At 11:02 a.m., an atomic bomb exploded in the sky over Nagasaki. It completely eradicated one-third of the city with its unique sequence of blast, heat, shock wave and prompt and delayed radiation. The fission weapon killed initially at least 35,000 people, and an additional 35,000 perished from radiation sickness and other post-attack atomic injuries. "Fat Man" contained a core of Plutonium 239, weighed 4.5 tons, was eleven feet long and had a yield of twenty-one kilotons, equivalent to 21,000 tons of TNT. Some of America's current strategic-terrorist weapons dwarf the Nagasaki plutonium bomb, such as the W88 warhead inside the Mk-5 reentry vehicle, that is deployed on Trident D5 submarine-launched ballistic missiles. It contains a destructive yield of 475 kilotons.7
The fireball, a ghastly but hauntingly mesmerizing force, reached a zenith of 656 feet in one second. Shadows of bodies were burnt into the walls of the Nagasaki Fortress Command, which was 2.2 miles from the hypocenter, the area directly under a nuclear explosion. Humans that were approximate to the hypocenter were nearly carbonized.
The Mitsubishi Steel Works factory was reduced to rubble and schools full of children crumbled and collapsed.8 At Shiroyama Primary School, 131 out of 151 children were killed as the three-story concrete building collapsed around them. The catastrophe was repeated at Chinzei Middle School where only fifteen children survived out of a student population of 118. The force of the Bokscar bomb also ended the lives of 414 medical students whom were attending Nagasaki Medical University, a school founded by Franciscan missionaries. Of the seventy Nagasaki physicians in private practice, twenty died and twenty more were critically injured, leaving only thirty of them to provide medical treatment to a stunned, atomic-ravaged population.
Nagasaki had been visited by St. Francis Xavier in 1549, and was the most Christian of Japanese cities with 10% of its population being Catholic. It contained the largest Catholic cathedral in East Asia; during the atomic attack, its roof crumbled killing dozens of parishioners that were about to give confession. Of Nagasaki's prebomb population of 22,000 Christians, most of whom were Catholic, only 13,000 survived the A-bomb.9
In this second senseless nuclear holocaust, Americans also perished from a weapon allegedly intended to "save lives." Brigadier General Thomas F. Farrell was at Trinity in New Mexico when the first nuclear device, "The Gadget," was tested on July 16, 1945, and at Tinian. He was a powerful, yet still relatively obscure, military figure who played a significant role in the atomic bombings at the end of World War II. Serving as chief deputy to General Leslie R. Groves, the director of the Manhattan Project, Farrell exulted, in an extensive eyewitness summary of the bombings, how "all concerned should feel a deep satisfaction in the success of the operation."10
Farrell was also one of the first Americans to reach Nagasaki for bomb damage assessment (BDA) of the nuclear carnage. American BDA provided scant reference to "friendly" nuclear fire. Farrell states laconically, "there was a prisoner of war camp in Nagasaki and that some few [American] prisoners were made casualties by our bombing." While it had been previously reported that American POW were in Kokura, the Target Committee that developed the nuclear targeting plan rejected any consideration to sparing American lives that could give Japan a "prisoner's veto." While not knowing in advance that POW were in Nagasaki, nuclear targets were chosen regardless of the known or suspected presence of American military personnel.11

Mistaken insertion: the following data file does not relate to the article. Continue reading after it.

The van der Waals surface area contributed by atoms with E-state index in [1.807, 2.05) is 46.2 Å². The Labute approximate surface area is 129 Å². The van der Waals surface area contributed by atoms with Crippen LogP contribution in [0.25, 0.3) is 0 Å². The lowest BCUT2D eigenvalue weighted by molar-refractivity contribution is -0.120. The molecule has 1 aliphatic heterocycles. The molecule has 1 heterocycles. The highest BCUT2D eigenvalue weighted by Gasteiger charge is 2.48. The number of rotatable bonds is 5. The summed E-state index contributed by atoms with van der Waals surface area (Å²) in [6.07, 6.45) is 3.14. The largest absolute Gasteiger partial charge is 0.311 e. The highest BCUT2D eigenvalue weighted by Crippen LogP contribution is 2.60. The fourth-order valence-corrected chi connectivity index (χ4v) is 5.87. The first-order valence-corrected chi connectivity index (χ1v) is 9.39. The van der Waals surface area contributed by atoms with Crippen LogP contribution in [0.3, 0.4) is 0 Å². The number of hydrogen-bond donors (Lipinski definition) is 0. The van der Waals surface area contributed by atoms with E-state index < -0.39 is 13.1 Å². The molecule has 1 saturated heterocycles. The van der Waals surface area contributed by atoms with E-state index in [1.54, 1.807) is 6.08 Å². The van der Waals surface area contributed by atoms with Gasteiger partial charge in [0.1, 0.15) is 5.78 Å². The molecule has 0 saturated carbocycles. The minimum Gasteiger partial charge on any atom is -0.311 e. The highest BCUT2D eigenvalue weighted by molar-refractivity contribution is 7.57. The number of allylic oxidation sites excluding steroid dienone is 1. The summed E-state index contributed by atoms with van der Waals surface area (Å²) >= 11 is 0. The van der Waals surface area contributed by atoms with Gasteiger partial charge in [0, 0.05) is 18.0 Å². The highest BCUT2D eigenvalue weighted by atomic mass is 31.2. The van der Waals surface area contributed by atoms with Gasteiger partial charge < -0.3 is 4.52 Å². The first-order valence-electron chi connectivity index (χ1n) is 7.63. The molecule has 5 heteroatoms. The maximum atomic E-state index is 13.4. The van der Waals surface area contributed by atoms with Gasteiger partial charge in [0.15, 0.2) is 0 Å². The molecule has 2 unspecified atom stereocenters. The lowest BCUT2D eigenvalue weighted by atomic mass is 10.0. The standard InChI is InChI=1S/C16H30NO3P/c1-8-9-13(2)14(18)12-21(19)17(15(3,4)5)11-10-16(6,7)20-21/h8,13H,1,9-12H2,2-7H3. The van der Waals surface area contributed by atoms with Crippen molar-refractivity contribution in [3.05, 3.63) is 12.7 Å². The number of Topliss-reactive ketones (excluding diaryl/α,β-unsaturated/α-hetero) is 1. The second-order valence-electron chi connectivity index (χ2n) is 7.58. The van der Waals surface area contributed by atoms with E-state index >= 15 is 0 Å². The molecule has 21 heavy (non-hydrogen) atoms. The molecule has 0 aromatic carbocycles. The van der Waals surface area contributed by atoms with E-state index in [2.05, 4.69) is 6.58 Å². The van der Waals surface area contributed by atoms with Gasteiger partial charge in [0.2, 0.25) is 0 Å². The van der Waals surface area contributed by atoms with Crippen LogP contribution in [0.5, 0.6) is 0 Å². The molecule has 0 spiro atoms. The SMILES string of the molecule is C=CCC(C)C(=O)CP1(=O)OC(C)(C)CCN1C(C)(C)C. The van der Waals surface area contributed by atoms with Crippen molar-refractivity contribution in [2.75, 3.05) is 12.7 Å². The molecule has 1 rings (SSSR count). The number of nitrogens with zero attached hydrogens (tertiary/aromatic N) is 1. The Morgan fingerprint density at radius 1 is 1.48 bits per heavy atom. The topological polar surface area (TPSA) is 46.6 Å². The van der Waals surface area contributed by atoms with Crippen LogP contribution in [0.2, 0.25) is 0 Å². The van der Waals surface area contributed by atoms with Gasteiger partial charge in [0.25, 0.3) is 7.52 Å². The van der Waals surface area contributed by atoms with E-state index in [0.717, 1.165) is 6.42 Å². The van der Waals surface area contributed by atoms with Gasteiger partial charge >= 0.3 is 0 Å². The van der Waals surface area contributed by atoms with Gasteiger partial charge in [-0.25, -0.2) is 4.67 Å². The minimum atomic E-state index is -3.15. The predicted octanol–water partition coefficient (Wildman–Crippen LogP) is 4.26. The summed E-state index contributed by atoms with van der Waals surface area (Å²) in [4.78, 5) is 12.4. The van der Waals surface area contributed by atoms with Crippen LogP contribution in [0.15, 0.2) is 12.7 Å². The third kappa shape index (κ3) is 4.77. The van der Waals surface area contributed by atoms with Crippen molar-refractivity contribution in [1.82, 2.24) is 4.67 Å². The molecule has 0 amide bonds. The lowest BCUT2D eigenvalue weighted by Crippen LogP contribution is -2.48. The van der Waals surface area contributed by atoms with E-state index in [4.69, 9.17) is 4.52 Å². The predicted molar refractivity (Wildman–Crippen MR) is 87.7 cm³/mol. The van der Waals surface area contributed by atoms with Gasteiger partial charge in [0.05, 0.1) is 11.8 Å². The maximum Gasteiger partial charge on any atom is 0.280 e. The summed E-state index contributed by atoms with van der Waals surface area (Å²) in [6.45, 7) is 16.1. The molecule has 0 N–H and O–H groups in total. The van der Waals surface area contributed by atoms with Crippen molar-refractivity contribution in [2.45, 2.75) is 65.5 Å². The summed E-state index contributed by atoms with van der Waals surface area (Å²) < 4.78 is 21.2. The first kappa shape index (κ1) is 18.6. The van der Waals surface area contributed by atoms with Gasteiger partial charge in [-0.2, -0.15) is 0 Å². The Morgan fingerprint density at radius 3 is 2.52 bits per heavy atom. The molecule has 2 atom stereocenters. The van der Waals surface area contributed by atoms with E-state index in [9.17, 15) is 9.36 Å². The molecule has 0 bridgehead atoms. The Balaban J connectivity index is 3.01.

Initial American reports of the nuclear terrorism came from spotter aircraft that accompanied Bokscar. Their crews reported a city covered with smoke, and engulfed in a conflagration of twenty immense fires that emanated from the Mitsubishi Steel Works that was close to the hypocenter. Large explosions were frequent and visible for miles.12 Unlike American damage-assessment surveys that emphasized the destruction of buildings, infrastructure and raw numbers of dead and wounded, Japanese studies of the carnage included humanistic accounts of the impact of the atomic bomb on ordinary citizens, far removed from the counsels of war.
Dr. Masoa Shiotauki was a physician at the Omura Naval Hospital near Nagasaki when the explosion occurred on atomic Thursday. He described a "bright sunny day," during a dry spell of a Japanese summer, that would tragically facilitate the required visual sighting of the intended target. Then he witnessed a bright flash followed by a "thunderous roar." Subsequent to this initial, weapons effect of a nuclear explosion, was blast pressure that converted Dr. Shiotauki's hospital into a killing field where glass was transformed into deadly shards hurtling throughout the facility.
The physician rushed outside to an air raid shelter and saw "a large white cloud in the shape of an opened umbrella with a pink (or light orange) shadow." His city was destroyed "beyond description" in which every building was damaged or destroyed. Looking at the mountains surrounding the city, he noted later how the leaves had been scorched up to eight kilometers from the hypocenter. Although the date was August 31, Shiotauki noted how "it looked as though autumn had come."13
Shiotauki, however, soon returned to Omura Naval Hospital where he witnessed the medical consequences of nuclear war: Too many patients and too few surviving physicians to triage in an environment of mass casualties and symptoms unknown to Japanese medicine. Within hours of the explosion of "Fat Man," 600 Japanese were brought to Omura. Shiotauki stated starkly the condition of the hibakusha the atomic survivors: